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    Gun Control - A Bad Joke
    By Gerhard Adam | January 17th 2013 02:16 PM | 43 comments | Print | E-mail | Track Comments
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    Much has been made of recent efforts to address the gun control issue, in the wake of the shootings of school children in Newtown, Ct.  While the media plays up the controversy, and various pundits go through the motions of bringing various pro/anti gun advocates on their programs, we find that the entire process is an elaborate illusion designed to make people believe that something serious is afoot.

    Of course, that's the beauty of illusions.  You can imagine that people are actually serious, while you miss the sleight of hand that ensures that nothing actually gets done.

    Pro-gun advocates would have you believe that they are concerned about having their rights curbed, about having the 2nd amendment eviscerated, and about gun bans or even collection from private owners.  The spectre of government is perpetually invoked as if these individuals represent the last vestiges of patriotism in a country run amok.

    Anti-gun advocates suggest that putting bans on weapons or passing more laws will somehow make us safe.

    It's time to call bullshit and talk about what's really going on.

    Let's be clear regarding the 2nd amendment to the U.S. Constitution.
    A well regulated militia being necessary to the security of a free state, the right of the people to keep and bear arms shall not be infringed.
    OK, so any attempt to remove guns from private ownership is off the table.  Without a change to the constitution, it is clear that the original framers intended to protect this right.  While many will try to parse the meaning of this clause, let's leave it be and simply use the simplest interpretation.

    However, what's really happening?  

    There is nothing in this amendment that protects gun dealers.  There is nothing in this amendment that prohibits the government from regulating sales, or accounting for inventory, or controlling commerce involving guns.  There isn't even a prohibition against the government tracking such weapons.  The only guaranteed protection is that citizens can possess them.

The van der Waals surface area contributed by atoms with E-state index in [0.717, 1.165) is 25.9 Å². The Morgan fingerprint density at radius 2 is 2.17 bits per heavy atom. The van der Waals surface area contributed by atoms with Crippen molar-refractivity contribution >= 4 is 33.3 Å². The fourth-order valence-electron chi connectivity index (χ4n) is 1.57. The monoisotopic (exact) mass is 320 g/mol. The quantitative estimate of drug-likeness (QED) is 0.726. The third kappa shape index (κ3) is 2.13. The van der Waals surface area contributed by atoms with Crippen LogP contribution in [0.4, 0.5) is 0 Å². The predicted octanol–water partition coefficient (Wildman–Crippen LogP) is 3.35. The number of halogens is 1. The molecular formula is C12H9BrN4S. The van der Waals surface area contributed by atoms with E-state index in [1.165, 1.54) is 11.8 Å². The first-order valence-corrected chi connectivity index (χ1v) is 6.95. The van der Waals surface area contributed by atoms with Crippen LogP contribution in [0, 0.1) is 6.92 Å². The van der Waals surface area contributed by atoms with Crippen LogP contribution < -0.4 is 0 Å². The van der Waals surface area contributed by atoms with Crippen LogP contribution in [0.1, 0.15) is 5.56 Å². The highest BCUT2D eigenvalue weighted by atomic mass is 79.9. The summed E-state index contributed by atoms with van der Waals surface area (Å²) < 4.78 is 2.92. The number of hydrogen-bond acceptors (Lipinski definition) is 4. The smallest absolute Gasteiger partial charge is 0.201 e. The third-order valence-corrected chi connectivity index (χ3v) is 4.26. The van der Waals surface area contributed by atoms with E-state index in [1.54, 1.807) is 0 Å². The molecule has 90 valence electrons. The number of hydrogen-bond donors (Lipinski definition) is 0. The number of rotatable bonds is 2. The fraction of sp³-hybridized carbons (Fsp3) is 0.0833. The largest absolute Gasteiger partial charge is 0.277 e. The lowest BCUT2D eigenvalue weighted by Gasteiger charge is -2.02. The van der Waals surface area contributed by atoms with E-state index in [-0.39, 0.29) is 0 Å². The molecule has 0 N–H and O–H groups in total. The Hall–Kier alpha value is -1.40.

Yet, we find that Congress and the NRA have essentially undercut the ability to provide any meaningful law enforcement, by gutting the essence of the ATF [Alocohol, Tobacco, and Firearms].  While the ATF has also been subject to recent scandals [The Fast and Furious debacle], the actions taken by Congress are unfathomable.

    The ATF has not had a director in six years.  Congress changed that position from being a presidential appointment to one that requires congressional approval, and they have not seen fit to approve anyone that either Pres. George W. Bush or Pres. Obama have nominated.

    Similarly, the ATF has no authority to compile data [transaction registry] or inspect inventory discrepancies of gun dealers.  In addition, the ATF is understaffed, and certainly incapable of even mounting inspections of dealers if it chose to do so.

    http://www.thedailybeast.com/articles/2013/01/17/who-is-b-todd-jones-and-what-does-the-atf-do-anyway.html

    http://www.washingtonpost.com/world/national-security/obamas-nomination-of-atf-director-signals-battle-to-strengthen-agency/2013/01/16/a272d4f2-6020-11e2-9940-6fc488f3fecd_story.html

    For those that can only deal with this fiasco in a more humorous manner.

    http://www.dailykos.com/story/2013/01/17/1179688/-Must-see-Jon-Stewart-exposes-how-the-NRA-GOP-PREVENT-the-ATF-from-enforcing-current-gun-laws

    So, I guess we can rest assured that despite all the rhetoric and drama, nothing will get done.  After all, what is more important; Citizen safety, or an individual having fun.
    “A lot of them, it’s just kind of fun to go out and shoot,” said Meyer. His store sold out of the 150 AR-style weapons it had in stock within three days of the shooting in Newtown. “And then also the high-capacity magazine, that’s fun to have.”
    http://usnews.nbcnews.com/_news/2013/01/16/16544310-why-gun-groups-say-no-way-to-assault-weapons-ban?lite
    You betcha!

    Comments

    For reasons that are unknown to you the following, for me,is hard to do.

    Well said, I tip my hat.

    Hank
    Nicely put. 
    Bonny Bonobo alias Brat